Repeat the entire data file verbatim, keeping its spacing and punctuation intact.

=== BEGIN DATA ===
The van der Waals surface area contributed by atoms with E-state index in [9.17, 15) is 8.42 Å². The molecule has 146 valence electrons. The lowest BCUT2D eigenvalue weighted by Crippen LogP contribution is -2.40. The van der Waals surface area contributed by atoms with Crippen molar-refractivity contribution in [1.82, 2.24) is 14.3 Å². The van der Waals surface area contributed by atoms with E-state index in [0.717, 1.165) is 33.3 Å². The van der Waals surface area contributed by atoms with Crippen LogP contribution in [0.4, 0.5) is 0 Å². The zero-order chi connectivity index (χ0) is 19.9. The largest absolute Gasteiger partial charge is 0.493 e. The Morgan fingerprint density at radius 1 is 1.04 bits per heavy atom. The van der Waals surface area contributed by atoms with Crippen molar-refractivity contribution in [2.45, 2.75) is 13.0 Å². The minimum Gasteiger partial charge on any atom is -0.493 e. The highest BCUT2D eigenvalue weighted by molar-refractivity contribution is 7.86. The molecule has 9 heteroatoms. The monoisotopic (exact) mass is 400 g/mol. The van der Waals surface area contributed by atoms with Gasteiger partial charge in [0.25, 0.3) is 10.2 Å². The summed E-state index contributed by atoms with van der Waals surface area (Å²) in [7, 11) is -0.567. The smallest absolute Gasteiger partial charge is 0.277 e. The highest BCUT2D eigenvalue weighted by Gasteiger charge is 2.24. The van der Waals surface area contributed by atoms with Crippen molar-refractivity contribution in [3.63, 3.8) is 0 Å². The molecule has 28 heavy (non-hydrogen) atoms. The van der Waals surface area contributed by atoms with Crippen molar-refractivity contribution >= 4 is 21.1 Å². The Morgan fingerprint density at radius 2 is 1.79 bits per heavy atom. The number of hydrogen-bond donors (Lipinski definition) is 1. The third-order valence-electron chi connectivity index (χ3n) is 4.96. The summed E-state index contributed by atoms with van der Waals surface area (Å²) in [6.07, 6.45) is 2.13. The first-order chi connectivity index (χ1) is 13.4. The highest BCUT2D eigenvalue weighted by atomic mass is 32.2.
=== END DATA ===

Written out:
The van der Waals surface area contributed by atoms with E-state index in [9.17, 15) is 8.42 Å². The molecule has 146 valence electrons. The lowest BCUT2D eigenvalue weighted by Crippen LogP contribution is -2.40. The van der Waals surface area contributed by atoms with Crippen molar-refractivity contribution in [1.82, 2.24) is 14.3 Å². The van der Waals surface area contributed by atoms with E-state index in [0.717, 1.165) is 33.3 Å². The van der Waals surface area contributed by atoms with Crippen LogP contribution in [0.4, 0.5) is 0 Å². The zero-order chi connectivity index (χ0) is 19.9. The largest absolute Gasteiger partial charge is 0.493 e. The Morgan fingerprint density at radius 1 is 1.04 bits per heavy atom. The van der Waals surface area contributed by atoms with Crippen molar-refractivity contribution in [2.45, 2.75) is 13.0 Å². The minimum Gasteiger partial charge on any atom is -0.493 e. The highest BCUT2D eigenvalue weighted by molar-refractivity contribution is 7.86. The molecule has 9 heteroatoms. The monoisotopic (exact) mass is 400 g/mol. The van der Waals surface area contributed by atoms with Gasteiger partial charge in [0.25, 0.3) is 10.2 Å². The summed E-state index contributed by atoms with van der Waals surface area (Å²) in [7, 11) is -0.567. The smallest absolute Gasteiger partial charge is 0.277 e. The highest BCUT2D eigenvalue weighted by Gasteiger charge is 2.24. The van der Waals surface area contributed by atoms with Crippen molar-refractivity contribution in [3.63, 3.8) is 0 Å². The molecule has 28 heavy (non-hydrogen) atoms. The van der Waals surface area contributed by atoms with Crippen molar-refractivity contribution >= 4 is 21.1 Å². The Morgan fingerprint density at radius 2 is 1.79 bits per heavy atom. The number of hydrogen-bond donors (Lipinski definition) is 1. The third-order valence-electron chi connectivity index (χ3n) is 4.96. The summed E-state index contributed by atoms with van der Waals surface area (Å²) in [6.07, 6.45) is 2.13. The first-order chi connectivity index (χ1) is 13.4. The highest BCUT2D eigenvalue weighted by atomic mass is 32.2.